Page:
Silver Wordsmith: An author's journey
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Kviye walked Samir back down a boardwalk that thinned out somewhat, both in terms of pedestrians and the shops that remained open, and judging by the noise coming from the tavern, it seemed that they had all funneled there instead. On their way back to Valyen’s home, Samir shared stories of the space stations he’d visited, mostly Human and Winti though their intention was to reach the borders of the Adaract Hive before heading to Iastret and Mraboran space, perhaps all the way to the Thorian Empire itself. The names meant little to her, shiny distractions as she planned conversations she wasn’t sure how to have.
They parted when they reached the garage – Samir returned to the guest house while she inserted herself into the remnants of the evening clean-up in the kitchen as if she’d never left, silently grabbing a pot from Kviye’s mom and scrubbing it. She was certain her absence was noted, but not even Valyen had bothered to comment on it.
Well after the whole house had gone dark and quiet, Kviye lay in Valyen’s bed with her eyes opened, promises from the whole galaxy whispering in her ear.
Her friend insisted that as a guest, Kviye would have the bed and Valyen would have the thin mattress on the floor, and when Valyen was in that kind of mood there was no fighting it. So for the sake of not having to hear Valyen sulk in her own bed refusing to sleep, Kviye acquiesced, though now it was her who was unable to fall asleep, and not for a lack of trying.
“Seriously Kvee, I can’t sleep with you thinking this loud,” Valyen grumbled in the dark.
“Sorry, I’ll try to keep it down.” Was she breathing too hard? Or sighing unintentionally? In any case, Kviye had no interest in making this Valyen’s burden, so she turned on her side and tried to keep her breath low as she went through the possibilities in her head, all the ways her life could go if she went through with the decision she had already made – watching her father struggle to find work, leaving him for months or possibly years, finding her way out there without him, without Valyen, without Adri. And the stars, always the stars in the background promising a thousand different worlds to see.
“I can still hear you, you know?”
“How?” Kviye sat up in bed looking in the direction of the lump on the floor, hardly visible in the reflected planet-light streaming through the window.
“I don’t know, just do,” the lump grumbled back and then reluctantly unfurled and also sat up. “You’re not thinking what I think you’re thinking, are you?”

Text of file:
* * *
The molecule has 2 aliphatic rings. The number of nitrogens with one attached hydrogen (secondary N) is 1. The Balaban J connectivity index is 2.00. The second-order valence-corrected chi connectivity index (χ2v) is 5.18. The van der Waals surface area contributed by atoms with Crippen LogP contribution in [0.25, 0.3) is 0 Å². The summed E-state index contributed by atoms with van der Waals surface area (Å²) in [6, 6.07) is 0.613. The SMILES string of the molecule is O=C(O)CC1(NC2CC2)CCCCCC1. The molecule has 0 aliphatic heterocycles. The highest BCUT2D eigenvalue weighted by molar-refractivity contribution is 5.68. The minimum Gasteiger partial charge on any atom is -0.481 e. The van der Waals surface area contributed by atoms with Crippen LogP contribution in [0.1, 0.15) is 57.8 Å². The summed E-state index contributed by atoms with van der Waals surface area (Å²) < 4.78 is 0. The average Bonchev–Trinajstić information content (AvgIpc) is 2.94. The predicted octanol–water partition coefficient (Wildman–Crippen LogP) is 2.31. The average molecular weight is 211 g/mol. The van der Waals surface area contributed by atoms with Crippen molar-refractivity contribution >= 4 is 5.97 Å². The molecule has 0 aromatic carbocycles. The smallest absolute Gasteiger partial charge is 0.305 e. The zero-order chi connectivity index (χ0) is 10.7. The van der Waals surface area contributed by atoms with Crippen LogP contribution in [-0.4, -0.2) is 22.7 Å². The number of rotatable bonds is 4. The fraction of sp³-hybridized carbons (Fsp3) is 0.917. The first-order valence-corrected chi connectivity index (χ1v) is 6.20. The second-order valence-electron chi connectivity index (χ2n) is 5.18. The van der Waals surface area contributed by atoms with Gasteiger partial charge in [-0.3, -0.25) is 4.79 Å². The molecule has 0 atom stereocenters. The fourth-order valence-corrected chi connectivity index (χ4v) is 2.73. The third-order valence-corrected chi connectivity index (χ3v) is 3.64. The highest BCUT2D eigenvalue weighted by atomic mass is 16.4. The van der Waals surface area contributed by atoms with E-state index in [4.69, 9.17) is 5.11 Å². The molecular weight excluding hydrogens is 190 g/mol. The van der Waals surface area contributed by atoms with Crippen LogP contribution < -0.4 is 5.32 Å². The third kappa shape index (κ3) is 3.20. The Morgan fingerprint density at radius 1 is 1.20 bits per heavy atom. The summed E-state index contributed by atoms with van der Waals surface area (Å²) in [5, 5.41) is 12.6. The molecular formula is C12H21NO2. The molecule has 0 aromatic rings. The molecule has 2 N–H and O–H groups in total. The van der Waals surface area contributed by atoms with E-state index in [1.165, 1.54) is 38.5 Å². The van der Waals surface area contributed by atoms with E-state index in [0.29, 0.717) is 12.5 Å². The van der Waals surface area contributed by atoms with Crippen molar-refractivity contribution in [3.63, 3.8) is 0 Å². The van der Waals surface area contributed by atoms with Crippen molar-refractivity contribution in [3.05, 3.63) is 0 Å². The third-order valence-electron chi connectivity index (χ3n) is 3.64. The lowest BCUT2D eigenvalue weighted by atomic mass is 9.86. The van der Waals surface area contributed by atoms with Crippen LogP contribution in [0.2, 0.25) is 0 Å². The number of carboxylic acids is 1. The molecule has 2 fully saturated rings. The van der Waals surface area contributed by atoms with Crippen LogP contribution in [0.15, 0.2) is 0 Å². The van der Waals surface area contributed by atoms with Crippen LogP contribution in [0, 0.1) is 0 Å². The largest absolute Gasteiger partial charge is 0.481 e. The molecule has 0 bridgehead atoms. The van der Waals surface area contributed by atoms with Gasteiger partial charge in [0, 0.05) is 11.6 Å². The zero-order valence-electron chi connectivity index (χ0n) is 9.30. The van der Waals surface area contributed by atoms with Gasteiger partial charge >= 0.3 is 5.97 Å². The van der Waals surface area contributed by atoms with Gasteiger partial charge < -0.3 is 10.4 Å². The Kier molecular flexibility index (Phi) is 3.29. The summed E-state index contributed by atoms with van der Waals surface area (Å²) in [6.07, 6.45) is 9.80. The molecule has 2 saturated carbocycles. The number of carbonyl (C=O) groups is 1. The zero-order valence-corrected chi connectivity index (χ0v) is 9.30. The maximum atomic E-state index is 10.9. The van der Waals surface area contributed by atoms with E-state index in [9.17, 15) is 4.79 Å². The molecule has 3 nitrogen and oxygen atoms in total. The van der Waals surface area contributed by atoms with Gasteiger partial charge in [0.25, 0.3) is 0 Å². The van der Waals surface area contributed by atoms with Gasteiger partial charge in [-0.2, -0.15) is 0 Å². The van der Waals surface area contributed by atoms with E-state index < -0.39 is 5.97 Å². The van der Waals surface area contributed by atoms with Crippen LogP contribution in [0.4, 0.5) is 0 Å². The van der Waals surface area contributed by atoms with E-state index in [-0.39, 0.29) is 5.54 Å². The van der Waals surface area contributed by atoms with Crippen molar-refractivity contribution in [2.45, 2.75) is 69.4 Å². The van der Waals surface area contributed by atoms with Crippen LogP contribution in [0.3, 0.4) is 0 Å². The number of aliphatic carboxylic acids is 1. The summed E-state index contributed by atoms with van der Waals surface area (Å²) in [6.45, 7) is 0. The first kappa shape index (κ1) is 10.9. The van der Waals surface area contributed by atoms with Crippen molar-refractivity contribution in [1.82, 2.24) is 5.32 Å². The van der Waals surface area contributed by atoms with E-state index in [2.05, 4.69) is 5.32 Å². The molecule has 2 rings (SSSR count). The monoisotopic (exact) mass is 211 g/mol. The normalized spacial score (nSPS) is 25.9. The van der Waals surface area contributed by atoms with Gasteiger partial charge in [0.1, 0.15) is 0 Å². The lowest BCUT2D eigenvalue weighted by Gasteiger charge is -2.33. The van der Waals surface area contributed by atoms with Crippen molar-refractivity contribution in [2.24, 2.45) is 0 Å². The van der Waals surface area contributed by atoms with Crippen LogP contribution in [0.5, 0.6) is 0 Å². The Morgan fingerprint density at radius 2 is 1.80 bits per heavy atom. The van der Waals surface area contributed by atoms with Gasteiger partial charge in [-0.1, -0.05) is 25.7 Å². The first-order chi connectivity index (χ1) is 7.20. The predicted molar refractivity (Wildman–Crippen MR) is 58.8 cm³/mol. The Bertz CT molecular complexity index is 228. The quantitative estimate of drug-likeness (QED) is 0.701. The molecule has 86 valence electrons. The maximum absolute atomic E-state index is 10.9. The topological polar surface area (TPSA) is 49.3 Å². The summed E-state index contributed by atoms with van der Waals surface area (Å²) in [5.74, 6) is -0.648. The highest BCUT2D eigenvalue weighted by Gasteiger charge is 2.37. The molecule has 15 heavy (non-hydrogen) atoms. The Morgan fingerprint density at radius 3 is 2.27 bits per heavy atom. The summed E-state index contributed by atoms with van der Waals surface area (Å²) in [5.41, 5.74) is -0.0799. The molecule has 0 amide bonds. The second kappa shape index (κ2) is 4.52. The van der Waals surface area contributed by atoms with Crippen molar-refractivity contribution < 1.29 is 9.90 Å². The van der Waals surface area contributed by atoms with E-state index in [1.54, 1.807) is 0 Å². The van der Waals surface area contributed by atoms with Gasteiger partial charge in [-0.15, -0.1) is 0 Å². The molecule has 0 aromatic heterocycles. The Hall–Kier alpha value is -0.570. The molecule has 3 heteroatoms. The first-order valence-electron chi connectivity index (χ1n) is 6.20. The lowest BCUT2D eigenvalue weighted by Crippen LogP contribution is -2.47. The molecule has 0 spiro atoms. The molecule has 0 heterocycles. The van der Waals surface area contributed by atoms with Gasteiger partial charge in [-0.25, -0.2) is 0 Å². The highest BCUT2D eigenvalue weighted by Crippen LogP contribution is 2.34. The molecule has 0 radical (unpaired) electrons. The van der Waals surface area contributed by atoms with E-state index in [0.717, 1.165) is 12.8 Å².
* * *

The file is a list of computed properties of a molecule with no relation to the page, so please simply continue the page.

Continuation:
“Samir said there’s space for me on the Oshken.”
Kviye didn’t mean to leave her friend in silence. She had been looking for a response – the right mix of lightness, earnestness and apology. Instead, it was Valyen who had to break the silence.
“Do I need to break your other leg?” She asked with a sigh of resignation.
“You might have to.”
It was Valyen’s turn to soak them in quiet as she stared off into some indeterminate point in the darkness of her room.
“Are you mad at me?” Kviye whispered.
“Me being anything won’t make a bit of difference, will it? You’re gone either way.”
“That’s not fair. You make it sound like it’s just about leaving.”
“Then what is it, Kvee?”
She had for Valyen only part of an answer. Samir couldn’t make any promises and neither would Kviye, nor would she feed Valyen’s hopes just to justify her own burning desire to leave behind everything she knew and everyone she loved.
“You heard Captain Mokob,” Kviye said. “He was able to buy the Oshken with the money he made comet chasing, and I don’t need anything that big. Just something to replace the skiff, maybe connect our moon to our closest neighbours. Who knows the kind of things they might have that we would find helpful.” If Valyen didn’t hear it then, then she wasn’t ready for it.
“Kviye, these comet chasers are all about tall tales and talking themselves up, they’re worse than the fishers. And besides, I’m sure your dad will be the first to tell you that this is a ridiculous idea.”
“I’m not sure my dad will be the first to tell me anything. I don’t know if you noticed but we’ve barely talked since the crash. He’ll say ‘good morning’ and ‘good night’ but other than that, any conversation we have is just listening to each other talk to other people at the dinner table.”
“He still loves you. The crash didn’t change that.”
“That’s’ about the only thing it hasn’t changed.” Kviye sat looking out the window; there was a light on in a window of the guest house and the pale storm on the surface of the gas giant was visible just above the top of the building. “If I could make enough to get another ship, things could go back to normal. I would be flying, and he would have something to do. And we could forget the crash ever happened.”
Kviye knew though that the crash would never allow itself to be forgotten. On clear days when she looked up into the sky, it would transform into the fast-approaching ground and the wound in her leg would groan. Or when she’d sit alone in the dark, she could hear the wind and the rain and a voice calling her name from a distance, first her mother’s and then Valyen’s.
She wondered if Valyen was experiencing the same thing from her own perspective – entangled in the memories of the skiff streaking white across the sky, coming down somewhere behind the hills that encircled Zhakitrinbur.
After a long while, Valyen said, “Kvee, I want you to know, that no matter what I may’ve said, whatever you decide, I’ll be there.” She finally looked at Kviye then, her eyes pale and determined. “Do you understand?”
She didn’t then, as Kviye would later realize, but she agreed anyway. “I understand. Thank you.”
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Michael is a husband, father of two, lawyer, writer, and is currently working on his first novel, at a snail's pace. A very leisurely snail. All opinions are author's own.